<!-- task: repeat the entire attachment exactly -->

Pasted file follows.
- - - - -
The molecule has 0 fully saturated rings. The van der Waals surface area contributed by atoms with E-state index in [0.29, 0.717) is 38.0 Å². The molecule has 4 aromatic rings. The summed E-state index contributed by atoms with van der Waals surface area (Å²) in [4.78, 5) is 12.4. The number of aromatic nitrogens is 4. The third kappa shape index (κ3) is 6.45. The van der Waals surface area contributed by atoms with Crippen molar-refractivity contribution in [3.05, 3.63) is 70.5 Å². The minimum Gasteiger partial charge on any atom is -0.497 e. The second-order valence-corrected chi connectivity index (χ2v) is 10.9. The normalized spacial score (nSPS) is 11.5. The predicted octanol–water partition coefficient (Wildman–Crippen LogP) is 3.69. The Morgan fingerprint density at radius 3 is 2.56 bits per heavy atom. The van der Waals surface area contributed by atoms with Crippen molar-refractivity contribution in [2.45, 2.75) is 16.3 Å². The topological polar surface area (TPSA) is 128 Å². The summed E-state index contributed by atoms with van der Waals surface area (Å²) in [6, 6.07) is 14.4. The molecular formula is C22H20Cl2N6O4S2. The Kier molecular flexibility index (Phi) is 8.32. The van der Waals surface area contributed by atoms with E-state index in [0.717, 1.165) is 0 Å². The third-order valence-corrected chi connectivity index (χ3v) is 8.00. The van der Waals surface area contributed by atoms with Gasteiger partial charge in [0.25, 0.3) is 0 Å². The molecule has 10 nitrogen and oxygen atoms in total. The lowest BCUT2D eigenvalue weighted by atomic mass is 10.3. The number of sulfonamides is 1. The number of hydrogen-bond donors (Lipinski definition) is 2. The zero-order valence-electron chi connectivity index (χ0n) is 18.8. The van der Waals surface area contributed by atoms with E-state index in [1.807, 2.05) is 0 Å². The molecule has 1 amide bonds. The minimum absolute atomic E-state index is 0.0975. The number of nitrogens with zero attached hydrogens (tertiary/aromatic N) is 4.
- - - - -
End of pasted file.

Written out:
The molecule has 0 fully saturated rings. The van der Waals surface area contributed by atoms with E-state index in [0.29, 0.717) is 38.0 Å². The molecule has 4 aromatic rings. The summed E-state index contributed by atoms with van der Waals surface area (Å²) in [4.78, 5) is 12.4. The number of aromatic nitrogens is 4. The third kappa shape index (κ3) is 6.45. The van der Waals surface area contributed by atoms with Crippen molar-refractivity contribution in [3.05, 3.63) is 70.5 Å². The minimum Gasteiger partial charge on any atom is -0.497 e. The second-order valence-corrected chi connectivity index (χ2v) is 10.9. The normalized spacial score (nSPS) is 11.5. The predicted octanol–water partition coefficient (Wildman–Crippen LogP) is 3.69. The Morgan fingerprint density at radius 3 is 2.56 bits per heavy atom. The van der Waals surface area contributed by atoms with Crippen molar-refractivity contribution in [2.45, 2.75) is 16.3 Å². The topological polar surface area (TPSA) is 128 Å². The summed E-state index contributed by atoms with van der Waals surface area (Å²) in [6, 6.07) is 14.4. The molecular formula is C22H20Cl2N6O4S2. The Kier molecular flexibility index (Phi) is 8.32. The van der Waals surface area contributed by atoms with E-state index in [0.717, 1.165) is 0 Å². The third-order valence-corrected chi connectivity index (χ3v) is 8.00. The van der Waals surface area contributed by atoms with Gasteiger partial charge in [0.25, 0.3) is 0 Å². The molecule has 10 nitrogen and oxygen atoms in total. The lowest BCUT2D eigenvalue weighted by atomic mass is 10.3. The number of sulfonamides is 1. The number of hydrogen-bond donors (Lipinski definition) is 2. The zero-order valence-electron chi connectivity index (χ0n) is 18.8. The van der Waals surface area contributed by atoms with E-state index in [1.807, 2.05) is 0 Å². The molecule has 1 amide bonds. The minimum absolute atomic E-state index is 0.0975. The number of nitrogens with zero attached hydrogens (tertiary/aromatic N) is 4.